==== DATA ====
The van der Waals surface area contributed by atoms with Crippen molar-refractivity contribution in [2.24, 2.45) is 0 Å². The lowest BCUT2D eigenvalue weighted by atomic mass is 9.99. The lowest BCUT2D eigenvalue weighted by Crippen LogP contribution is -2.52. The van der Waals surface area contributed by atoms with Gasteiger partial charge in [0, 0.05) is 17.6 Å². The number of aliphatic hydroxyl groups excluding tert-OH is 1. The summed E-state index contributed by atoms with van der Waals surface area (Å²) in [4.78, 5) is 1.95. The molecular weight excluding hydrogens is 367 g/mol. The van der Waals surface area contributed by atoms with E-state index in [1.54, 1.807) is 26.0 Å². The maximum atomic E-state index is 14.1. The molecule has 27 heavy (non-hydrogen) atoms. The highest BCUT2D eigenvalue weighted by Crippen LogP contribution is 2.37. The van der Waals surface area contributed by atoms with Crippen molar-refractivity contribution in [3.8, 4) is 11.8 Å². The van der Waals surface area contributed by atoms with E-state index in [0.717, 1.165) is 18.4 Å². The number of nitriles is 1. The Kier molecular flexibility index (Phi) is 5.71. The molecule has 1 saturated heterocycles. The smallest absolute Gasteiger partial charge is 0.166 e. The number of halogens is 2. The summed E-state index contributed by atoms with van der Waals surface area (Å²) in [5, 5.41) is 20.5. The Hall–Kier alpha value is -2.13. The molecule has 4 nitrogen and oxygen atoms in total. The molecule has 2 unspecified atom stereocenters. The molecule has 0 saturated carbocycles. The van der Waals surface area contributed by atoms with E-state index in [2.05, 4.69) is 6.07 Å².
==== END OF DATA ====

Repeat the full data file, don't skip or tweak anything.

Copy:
The van der Waals surface area contributed by atoms with Crippen molar-refractivity contribution in [2.24, 2.45) is 0 Å². The lowest BCUT2D eigenvalue weighted by atomic mass is 9.99. The lowest BCUT2D eigenvalue weighted by Crippen LogP contribution is -2.52. The van der Waals surface area contributed by atoms with Gasteiger partial charge in [0, 0.05) is 17.6 Å². The number of aliphatic hydroxyl groups excluding tert-OH is 1. The summed E-state index contributed by atoms with van der Waals surface area (Å²) in [4.78, 5) is 1.95. The molecular weight excluding hydrogens is 367 g/mol. The van der Waals surface area contributed by atoms with E-state index in [1.54, 1.807) is 26.0 Å². The maximum atomic E-state index is 14.1. The molecule has 27 heavy (non-hydrogen) atoms. The highest BCUT2D eigenvalue weighted by Crippen LogP contribution is 2.37. The van der Waals surface area contributed by atoms with Crippen molar-refractivity contribution in [3.8, 4) is 11.8 Å². The van der Waals surface area contributed by atoms with E-state index in [0.717, 1.165) is 18.4 Å². The number of nitriles is 1. The Kier molecular flexibility index (Phi) is 5.71. The molecule has 1 saturated heterocycles. The smallest absolute Gasteiger partial charge is 0.166 e. The number of halogens is 2. The summed E-state index contributed by atoms with van der Waals surface area (Å²) in [5, 5.41) is 20.5. The Hall–Kier alpha value is -2.13. The molecule has 4 nitrogen and oxygen atoms in total. The molecule has 2 unspecified atom stereocenters. The molecule has 0 saturated carbocycles. The van der Waals surface area contributed by atoms with E-state index in [2.05, 4.69) is 6.07 Å².